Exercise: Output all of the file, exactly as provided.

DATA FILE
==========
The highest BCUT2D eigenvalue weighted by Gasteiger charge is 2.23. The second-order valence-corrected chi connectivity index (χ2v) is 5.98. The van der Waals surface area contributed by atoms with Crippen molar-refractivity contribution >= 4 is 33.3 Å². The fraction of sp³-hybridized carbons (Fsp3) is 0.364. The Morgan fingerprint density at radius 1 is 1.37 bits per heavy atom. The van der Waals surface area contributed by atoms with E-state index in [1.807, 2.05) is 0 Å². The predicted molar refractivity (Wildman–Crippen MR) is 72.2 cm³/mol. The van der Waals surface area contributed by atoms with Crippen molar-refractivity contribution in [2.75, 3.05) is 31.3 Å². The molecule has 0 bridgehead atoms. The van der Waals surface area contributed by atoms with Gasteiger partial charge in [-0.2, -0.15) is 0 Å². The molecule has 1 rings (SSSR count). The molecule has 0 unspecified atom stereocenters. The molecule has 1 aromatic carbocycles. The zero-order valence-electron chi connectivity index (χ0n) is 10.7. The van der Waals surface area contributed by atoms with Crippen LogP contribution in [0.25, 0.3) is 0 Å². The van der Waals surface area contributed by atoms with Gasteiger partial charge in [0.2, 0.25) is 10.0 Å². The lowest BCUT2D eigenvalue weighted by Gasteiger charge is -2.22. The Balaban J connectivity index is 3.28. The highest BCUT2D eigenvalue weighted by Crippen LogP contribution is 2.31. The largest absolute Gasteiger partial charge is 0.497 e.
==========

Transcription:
The highest BCUT2D eigenvalue weighted by Gasteiger charge is 2.23. The second-order valence-corrected chi connectivity index (χ2v) is 5.98. The van der Waals surface area contributed by atoms with Crippen molar-refractivity contribution >= 4 is 33.3 Å². The fraction of sp³-hybridized carbons (Fsp3) is 0.364. The Morgan fingerprint density at radius 1 is 1.37 bits per heavy atom. The van der Waals surface area contributed by atoms with E-state index in [1.807, 2.05) is 0 Å². The predicted molar refractivity (Wildman–Crippen MR) is 72.2 cm³/mol. The van der Waals surface area contributed by atoms with Crippen molar-refractivity contribution in [2.75, 3.05) is 31.3 Å². The molecule has 0 bridgehead atoms. The van der Waals surface area contributed by atoms with Gasteiger partial charge in [-0.2, -0.15) is 0 Å². The molecule has 1 rings (SSSR count). The molecule has 0 unspecified atom stereocenters. The molecule has 1 aromatic carbocycles. The zero-order valence-electron chi connectivity index (χ0n) is 10.7. The van der Waals surface area contributed by atoms with Crippen LogP contribution in [0.25, 0.3) is 0 Å². The van der Waals surface area contributed by atoms with Gasteiger partial charge in [0.2, 0.25) is 10.0 Å². The lowest BCUT2D eigenvalue weighted by Gasteiger charge is -2.22. The Balaban J connectivity index is 3.28. The highest BCUT2D eigenvalue weighted by Crippen LogP contribution is 2.31. The largest absolute Gasteiger partial charge is 0.497 e.